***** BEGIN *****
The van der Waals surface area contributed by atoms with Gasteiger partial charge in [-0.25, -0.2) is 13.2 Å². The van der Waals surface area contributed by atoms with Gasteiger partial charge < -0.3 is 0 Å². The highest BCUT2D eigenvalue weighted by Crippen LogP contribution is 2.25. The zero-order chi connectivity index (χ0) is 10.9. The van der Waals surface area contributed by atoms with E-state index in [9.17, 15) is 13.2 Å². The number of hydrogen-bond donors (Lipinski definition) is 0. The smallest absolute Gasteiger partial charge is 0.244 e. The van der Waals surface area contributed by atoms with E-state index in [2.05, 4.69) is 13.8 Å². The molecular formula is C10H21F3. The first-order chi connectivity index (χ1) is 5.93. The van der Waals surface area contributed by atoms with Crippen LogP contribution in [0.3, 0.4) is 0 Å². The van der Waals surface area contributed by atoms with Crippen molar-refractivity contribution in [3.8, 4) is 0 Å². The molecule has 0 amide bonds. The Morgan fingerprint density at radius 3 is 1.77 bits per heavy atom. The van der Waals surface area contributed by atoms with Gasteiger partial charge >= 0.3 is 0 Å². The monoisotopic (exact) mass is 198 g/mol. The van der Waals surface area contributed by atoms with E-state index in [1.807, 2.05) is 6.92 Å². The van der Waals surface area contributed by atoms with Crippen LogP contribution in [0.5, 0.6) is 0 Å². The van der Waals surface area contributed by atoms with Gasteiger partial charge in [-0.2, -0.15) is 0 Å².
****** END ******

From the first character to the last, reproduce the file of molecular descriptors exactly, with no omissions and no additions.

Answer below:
The van der Waals surface area contributed by atoms with Gasteiger partial charge in [-0.25, -0.2) is 13.2 Å². The van der Waals surface area contributed by atoms with Gasteiger partial charge < -0.3 is 0 Å². The highest BCUT2D eigenvalue weighted by Crippen LogP contribution is 2.25. The zero-order chi connectivity index (χ0) is 10.9. The van der Waals surface area contributed by atoms with E-state index in [9.17, 15) is 13.2 Å². The number of hydrogen-bond donors (Lipinski definition) is 0. The smallest absolute Gasteiger partial charge is 0.244 e. The van der Waals surface area contributed by atoms with E-state index in [2.05, 4.69) is 13.8 Å². The molecular formula is C10H21F3. The first-order chi connectivity index (χ1) is 5.93. The van der Waals surface area contributed by atoms with Crippen LogP contribution in [0.3, 0.4) is 0 Å². The van der Waals surface area contributed by atoms with Crippen molar-refractivity contribution in [3.8, 4) is 0 Å². The molecule has 0 amide bonds. The Morgan fingerprint density at radius 3 is 1.77 bits per heavy atom. The van der Waals surface area contributed by atoms with Gasteiger partial charge >= 0.3 is 0 Å². The monoisotopic (exact) mass is 198 g/mol. The van der Waals surface area contributed by atoms with E-state index in [1.807, 2.05) is 6.92 Å². The van der Waals surface area contributed by atoms with Crippen LogP contribution in [0.5, 0.6) is 0 Å². The van der Waals surface area contributed by atoms with Gasteiger partial charge in [-0.2, -0.15) is 0 Å².